New York law has long recognized that evidence of a person’s habit is admissible to prove that the person acted in conformity with that habit on a particular occasion. See Matter of Kellum, 52 NY 517, 519-20 (1873). As stated by the Court of Appeals more recently: “[E]vidence of habit has, since the days of the common law reports, generally been admissible to prove conformity on specified occasions” because “one who has demonstrated a consistent response under given circumstances is more likely to repeat that response when the circumstances arise again.” Halloran v. Virginia Chems., 41 N.Y.2d 386, 391 (1977). Notably, although the New York courts disapprove of evidence of a person’s trait(s) of character offered to prove how a person acted on a given occasion, they are more receptive to evidence of a person’s habit to prove conformity. Barker and Alexander, Evidence in New York State and Federal Courts (2d ed.) §4:41.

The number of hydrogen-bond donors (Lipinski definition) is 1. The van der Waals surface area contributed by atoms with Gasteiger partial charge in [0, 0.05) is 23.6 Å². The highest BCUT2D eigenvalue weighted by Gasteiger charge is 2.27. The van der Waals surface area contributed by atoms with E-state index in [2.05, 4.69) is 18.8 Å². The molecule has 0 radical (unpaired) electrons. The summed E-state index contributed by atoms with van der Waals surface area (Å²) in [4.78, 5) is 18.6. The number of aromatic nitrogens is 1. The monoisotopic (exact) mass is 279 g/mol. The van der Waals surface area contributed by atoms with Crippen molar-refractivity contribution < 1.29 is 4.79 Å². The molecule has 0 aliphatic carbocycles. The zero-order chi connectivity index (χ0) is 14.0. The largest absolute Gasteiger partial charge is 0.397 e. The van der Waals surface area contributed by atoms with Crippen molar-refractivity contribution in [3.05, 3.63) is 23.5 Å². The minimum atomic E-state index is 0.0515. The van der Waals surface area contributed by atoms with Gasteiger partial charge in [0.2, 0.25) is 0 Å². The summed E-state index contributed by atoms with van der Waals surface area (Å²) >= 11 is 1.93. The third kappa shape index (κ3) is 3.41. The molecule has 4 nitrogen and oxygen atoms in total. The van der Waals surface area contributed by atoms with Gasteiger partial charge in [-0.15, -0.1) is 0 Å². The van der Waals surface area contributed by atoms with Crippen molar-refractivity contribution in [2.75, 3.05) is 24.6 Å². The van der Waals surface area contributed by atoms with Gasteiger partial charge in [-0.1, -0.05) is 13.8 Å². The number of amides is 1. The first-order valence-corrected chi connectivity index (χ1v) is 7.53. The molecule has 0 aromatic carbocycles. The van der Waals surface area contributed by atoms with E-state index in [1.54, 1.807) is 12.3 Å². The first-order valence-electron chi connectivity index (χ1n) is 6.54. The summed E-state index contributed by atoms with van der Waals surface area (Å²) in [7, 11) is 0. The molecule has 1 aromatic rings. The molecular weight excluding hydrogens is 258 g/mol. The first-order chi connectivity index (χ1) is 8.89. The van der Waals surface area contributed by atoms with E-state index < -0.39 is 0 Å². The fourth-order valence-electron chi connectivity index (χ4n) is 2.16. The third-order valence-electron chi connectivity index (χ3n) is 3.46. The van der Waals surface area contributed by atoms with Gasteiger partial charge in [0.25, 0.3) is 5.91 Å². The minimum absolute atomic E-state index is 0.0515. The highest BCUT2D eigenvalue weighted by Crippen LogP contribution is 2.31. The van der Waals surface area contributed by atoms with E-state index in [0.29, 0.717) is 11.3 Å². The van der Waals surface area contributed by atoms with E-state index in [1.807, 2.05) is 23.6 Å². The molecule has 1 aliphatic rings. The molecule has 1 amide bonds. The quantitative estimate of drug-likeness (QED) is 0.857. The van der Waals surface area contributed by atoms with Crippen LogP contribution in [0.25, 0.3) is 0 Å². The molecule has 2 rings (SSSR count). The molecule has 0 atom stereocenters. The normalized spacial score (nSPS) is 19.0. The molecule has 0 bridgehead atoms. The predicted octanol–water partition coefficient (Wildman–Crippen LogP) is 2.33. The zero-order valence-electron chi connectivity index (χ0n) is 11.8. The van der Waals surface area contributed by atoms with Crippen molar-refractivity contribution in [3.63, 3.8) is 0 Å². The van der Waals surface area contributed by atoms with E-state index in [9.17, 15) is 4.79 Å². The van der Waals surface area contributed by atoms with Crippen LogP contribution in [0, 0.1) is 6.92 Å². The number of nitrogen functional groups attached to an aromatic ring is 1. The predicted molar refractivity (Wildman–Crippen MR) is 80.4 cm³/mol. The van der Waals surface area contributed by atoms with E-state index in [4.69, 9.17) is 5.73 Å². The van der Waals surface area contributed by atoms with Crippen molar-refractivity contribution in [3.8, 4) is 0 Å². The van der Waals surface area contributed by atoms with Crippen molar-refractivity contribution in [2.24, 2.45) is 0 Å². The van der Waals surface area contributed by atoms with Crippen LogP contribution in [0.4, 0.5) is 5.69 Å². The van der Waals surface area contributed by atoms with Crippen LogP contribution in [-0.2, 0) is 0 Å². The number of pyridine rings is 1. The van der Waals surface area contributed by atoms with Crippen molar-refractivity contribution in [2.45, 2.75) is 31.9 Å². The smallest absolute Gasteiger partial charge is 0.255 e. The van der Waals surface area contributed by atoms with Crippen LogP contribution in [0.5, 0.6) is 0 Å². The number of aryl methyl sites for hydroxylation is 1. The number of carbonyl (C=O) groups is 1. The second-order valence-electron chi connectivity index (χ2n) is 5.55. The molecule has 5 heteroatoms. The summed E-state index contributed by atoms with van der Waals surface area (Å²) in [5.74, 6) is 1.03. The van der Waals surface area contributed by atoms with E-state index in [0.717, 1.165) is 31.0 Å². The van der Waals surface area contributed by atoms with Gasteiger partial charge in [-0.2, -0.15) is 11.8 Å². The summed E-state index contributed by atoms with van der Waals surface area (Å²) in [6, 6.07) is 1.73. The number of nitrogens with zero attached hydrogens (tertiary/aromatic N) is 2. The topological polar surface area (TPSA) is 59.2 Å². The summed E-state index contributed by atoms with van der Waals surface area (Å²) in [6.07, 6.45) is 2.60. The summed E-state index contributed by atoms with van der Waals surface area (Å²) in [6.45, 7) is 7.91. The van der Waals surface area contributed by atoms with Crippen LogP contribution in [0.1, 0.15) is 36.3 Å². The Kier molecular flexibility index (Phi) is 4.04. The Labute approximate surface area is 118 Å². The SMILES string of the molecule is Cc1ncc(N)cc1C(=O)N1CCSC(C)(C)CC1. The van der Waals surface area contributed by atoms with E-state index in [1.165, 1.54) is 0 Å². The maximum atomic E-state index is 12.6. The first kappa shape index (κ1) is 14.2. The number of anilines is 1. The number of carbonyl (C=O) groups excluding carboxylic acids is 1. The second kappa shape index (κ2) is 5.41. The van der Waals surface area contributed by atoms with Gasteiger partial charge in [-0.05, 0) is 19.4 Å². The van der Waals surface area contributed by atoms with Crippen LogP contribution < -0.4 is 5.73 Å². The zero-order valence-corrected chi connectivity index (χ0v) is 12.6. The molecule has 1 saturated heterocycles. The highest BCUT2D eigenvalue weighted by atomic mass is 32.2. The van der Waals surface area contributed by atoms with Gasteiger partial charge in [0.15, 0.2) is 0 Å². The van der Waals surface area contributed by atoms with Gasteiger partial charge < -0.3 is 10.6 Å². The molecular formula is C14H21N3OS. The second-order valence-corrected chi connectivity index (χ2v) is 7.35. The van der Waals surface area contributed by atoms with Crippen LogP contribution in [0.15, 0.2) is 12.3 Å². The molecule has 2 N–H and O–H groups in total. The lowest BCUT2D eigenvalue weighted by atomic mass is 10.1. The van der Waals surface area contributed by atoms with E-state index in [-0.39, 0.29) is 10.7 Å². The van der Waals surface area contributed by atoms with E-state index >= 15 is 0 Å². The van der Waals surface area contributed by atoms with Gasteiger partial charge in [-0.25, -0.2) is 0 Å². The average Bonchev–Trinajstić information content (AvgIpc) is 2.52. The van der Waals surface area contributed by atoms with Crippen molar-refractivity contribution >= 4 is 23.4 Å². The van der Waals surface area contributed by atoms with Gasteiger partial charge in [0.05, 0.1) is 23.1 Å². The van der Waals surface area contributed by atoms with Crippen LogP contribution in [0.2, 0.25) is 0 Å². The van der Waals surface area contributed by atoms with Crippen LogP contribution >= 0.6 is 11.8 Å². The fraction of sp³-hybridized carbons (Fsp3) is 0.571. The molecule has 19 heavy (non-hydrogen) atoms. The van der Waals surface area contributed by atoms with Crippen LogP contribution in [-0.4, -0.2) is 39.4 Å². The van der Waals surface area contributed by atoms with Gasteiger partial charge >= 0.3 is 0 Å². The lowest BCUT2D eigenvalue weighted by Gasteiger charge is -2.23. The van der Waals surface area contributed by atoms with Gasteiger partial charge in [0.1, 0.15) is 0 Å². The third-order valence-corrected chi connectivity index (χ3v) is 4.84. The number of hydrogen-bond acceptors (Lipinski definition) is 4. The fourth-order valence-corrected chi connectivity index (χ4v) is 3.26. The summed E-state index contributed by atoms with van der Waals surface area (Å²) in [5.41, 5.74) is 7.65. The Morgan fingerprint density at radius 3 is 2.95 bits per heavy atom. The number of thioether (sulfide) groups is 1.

Two authoritative sources set forth the basics of New York’s habit evidence. New York Evidence Guide Rule 4.13 defines habit as “a deliberate and repetitive practice by a person … in complete control of the circumstances under which the practice occurs (as opposed to conduct however frequent yet likely to vary from time to time depending on the circumstances.” As to the evidentiary use of habit evidence, PJI 1:71 states “[i]f you find that it was AB’s habit (to act or behave in a particular way), then you may, but are not required to, conclude that AB (acted or behaved) in accordance with that habit at the time in question.”